From the silly album cover to the rigid, formulaic song construction throughout the album, there’s not much to like, especially for the hardcore fans of the band who were used to the grit and mostly unpolished edge they were accustomed to from the band. It’s easy to understand why they would stick to a formula that sold millions and millions of records, but when it becomes more about that than anything else, the inspiration gets sucked from the music, and there’s no way to hide it.
Allmusic gave it two and a half stars; Rolling Stone and Q both gave it a three-star rating. That seems generous to me. This is definitely not the Aerosmith album to recommend to your friends to get them on the bandwagon.
Elton John, “Duets”
The first collaboration album by icon Elton John was released in 1993. Based on the offering, he should’ve waited even longer. As with so many artists, brand power can buoy bad releases by saturating the airwaves. This is a great example of that. Elton aligned himself with other great artists, for the most part, and the advertising worked. However, that isn’t the case for all the tracks.
RuPaul joins him on "Don't Go Breaking My Heart." I have to assume William Shatner and John Wayne were unavailable. That being said, the song was a hit because Elton’s name was attached to it. Almost every song features a different writer and producer, and you can tell. It lacks any uniformity, feel or flow. The adult contemporary genre was big throughout much of the 1990s, and this may be one of the worst albums made in that time. Not that it really matters when you’re as big a figure as Elton John.
The Pogues, “Waiting For Herb”
The Pogues' sixth studio album, “Waiting For Herb,” was their first without lead singer Shane McGowan. They branched out from their traditional Irish roots, and it landed them a top twenty single -"Tuesday Morning." However, abandoning their roots removed the edge that had defined them, and the music suffered.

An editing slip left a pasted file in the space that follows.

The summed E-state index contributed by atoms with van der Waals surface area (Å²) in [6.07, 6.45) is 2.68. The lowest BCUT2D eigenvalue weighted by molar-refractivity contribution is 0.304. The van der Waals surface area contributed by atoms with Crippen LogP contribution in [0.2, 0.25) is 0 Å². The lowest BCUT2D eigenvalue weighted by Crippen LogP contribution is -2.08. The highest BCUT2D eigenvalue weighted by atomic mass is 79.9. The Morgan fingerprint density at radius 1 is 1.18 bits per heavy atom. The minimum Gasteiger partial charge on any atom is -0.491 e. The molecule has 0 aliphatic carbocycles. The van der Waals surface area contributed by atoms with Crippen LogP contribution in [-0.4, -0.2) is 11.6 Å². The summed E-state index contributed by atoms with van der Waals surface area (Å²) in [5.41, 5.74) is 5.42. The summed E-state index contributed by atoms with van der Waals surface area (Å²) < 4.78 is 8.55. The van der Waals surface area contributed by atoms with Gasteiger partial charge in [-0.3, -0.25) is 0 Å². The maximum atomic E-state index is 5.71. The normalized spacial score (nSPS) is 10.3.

One review states: “...the Pogues without Shane MacGowan, is like the Sex Pistols without Johnny Rotten.” That’s an apt comparison. McGowan was removed because of the chaos his drinking brought to the band, but that level of chaos is what every band needs, and it’s clear that’s what fueled The Pogues. The energy has been sucked from the recording, and the album is stale and lifeless.
Coverdale / Page, “Coverdale”
Led Zeppelin guitarist Jimmy Page and Whitesnake frontman David Coverdale uniting to make a record was a cause for celebration. Unfortunately, what they produced felt like an attempt to recreate the past, and it didn’t work out. It wasn’t Zeppelin, and it wasn’t Whitesnake, either; it was a mix of both that failed to be anything on its own. “Pride and Joy” and “Shake My Tree,” were successful singles on the US Mainstream rock charts, reaching number one and three, respectively, but the album failed to garner any long-term interest even with the star power of the names attached.
Grunge was the sound of the time, and promoters were scared that the market wouldn’t be accepting enough to make a tour financially viable. Early ticket sales confirmed that fear and their tour of Europe and North America was canceled.